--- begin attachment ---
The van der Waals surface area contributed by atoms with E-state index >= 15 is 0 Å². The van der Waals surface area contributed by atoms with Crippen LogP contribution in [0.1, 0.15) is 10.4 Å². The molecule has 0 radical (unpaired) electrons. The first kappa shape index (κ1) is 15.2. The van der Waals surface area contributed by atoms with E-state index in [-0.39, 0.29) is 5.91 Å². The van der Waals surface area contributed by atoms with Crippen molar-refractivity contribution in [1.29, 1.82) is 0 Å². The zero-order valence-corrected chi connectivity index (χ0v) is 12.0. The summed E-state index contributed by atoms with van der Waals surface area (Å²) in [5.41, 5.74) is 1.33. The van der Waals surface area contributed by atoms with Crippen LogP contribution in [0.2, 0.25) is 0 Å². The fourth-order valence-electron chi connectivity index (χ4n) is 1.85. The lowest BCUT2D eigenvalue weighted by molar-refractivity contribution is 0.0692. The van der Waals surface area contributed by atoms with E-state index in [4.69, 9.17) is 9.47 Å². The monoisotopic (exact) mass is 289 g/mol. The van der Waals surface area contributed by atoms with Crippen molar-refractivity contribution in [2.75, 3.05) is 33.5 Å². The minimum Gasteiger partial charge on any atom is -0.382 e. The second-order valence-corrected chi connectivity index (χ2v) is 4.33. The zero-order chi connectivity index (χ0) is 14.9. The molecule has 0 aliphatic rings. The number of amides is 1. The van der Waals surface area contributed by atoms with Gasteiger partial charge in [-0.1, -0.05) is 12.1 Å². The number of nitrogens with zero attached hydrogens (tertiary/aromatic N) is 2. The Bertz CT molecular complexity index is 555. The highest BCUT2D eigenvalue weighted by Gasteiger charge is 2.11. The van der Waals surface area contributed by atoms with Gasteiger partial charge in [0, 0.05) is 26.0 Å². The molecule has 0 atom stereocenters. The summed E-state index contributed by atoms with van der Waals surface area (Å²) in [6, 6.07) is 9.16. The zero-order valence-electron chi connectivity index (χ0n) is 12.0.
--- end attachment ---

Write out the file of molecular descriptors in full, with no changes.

The van der Waals surface area contributed by atoms with E-state index >= 15 is 0 Å². The van der Waals surface area contributed by atoms with Crippen LogP contribution in [0.1, 0.15) is 10.4 Å². The molecule has 0 radical (unpaired) electrons. The first kappa shape index (κ1) is 15.2. The van der Waals surface area contributed by atoms with E-state index in [-0.39, 0.29) is 5.91 Å². The van der Waals surface area contributed by atoms with Crippen molar-refractivity contribution in [1.29, 1.82) is 0 Å². The zero-order valence-corrected chi connectivity index (χ0v) is 12.0. The summed E-state index contributed by atoms with van der Waals surface area (Å²) in [5.41, 5.74) is 1.33. The van der Waals surface area contributed by atoms with Crippen LogP contribution in [0.2, 0.25) is 0 Å². The fourth-order valence-electron chi connectivity index (χ4n) is 1.85. The lowest BCUT2D eigenvalue weighted by molar-refractivity contribution is 0.0692. The van der Waals surface area contributed by atoms with E-state index in [4.69, 9.17) is 9.47 Å². The monoisotopic (exact) mass is 289 g/mol. The van der Waals surface area contributed by atoms with Crippen molar-refractivity contribution in [2.75, 3.05) is 33.5 Å². The minimum Gasteiger partial charge on any atom is -0.382 e. The second-order valence-corrected chi connectivity index (χ2v) is 4.33. The zero-order chi connectivity index (χ0) is 14.9. The molecule has 0 aliphatic rings. The number of amides is 1. The van der Waals surface area contributed by atoms with Gasteiger partial charge in [-0.1, -0.05) is 12.1 Å². The number of nitrogens with zero attached hydrogens (tertiary/aromatic N) is 2. The Bertz CT molecular complexity index is 555. The highest BCUT2D eigenvalue weighted by Gasteiger charge is 2.11. The van der Waals surface area contributed by atoms with Gasteiger partial charge in [0, 0.05) is 26.0 Å². The molecule has 0 atom stereocenters. The summed E-state index contributed by atoms with van der Waals surface area (Å²) in [6, 6.07) is 9.16. The zero-order valence-electron chi connectivity index (χ0n) is 12.0.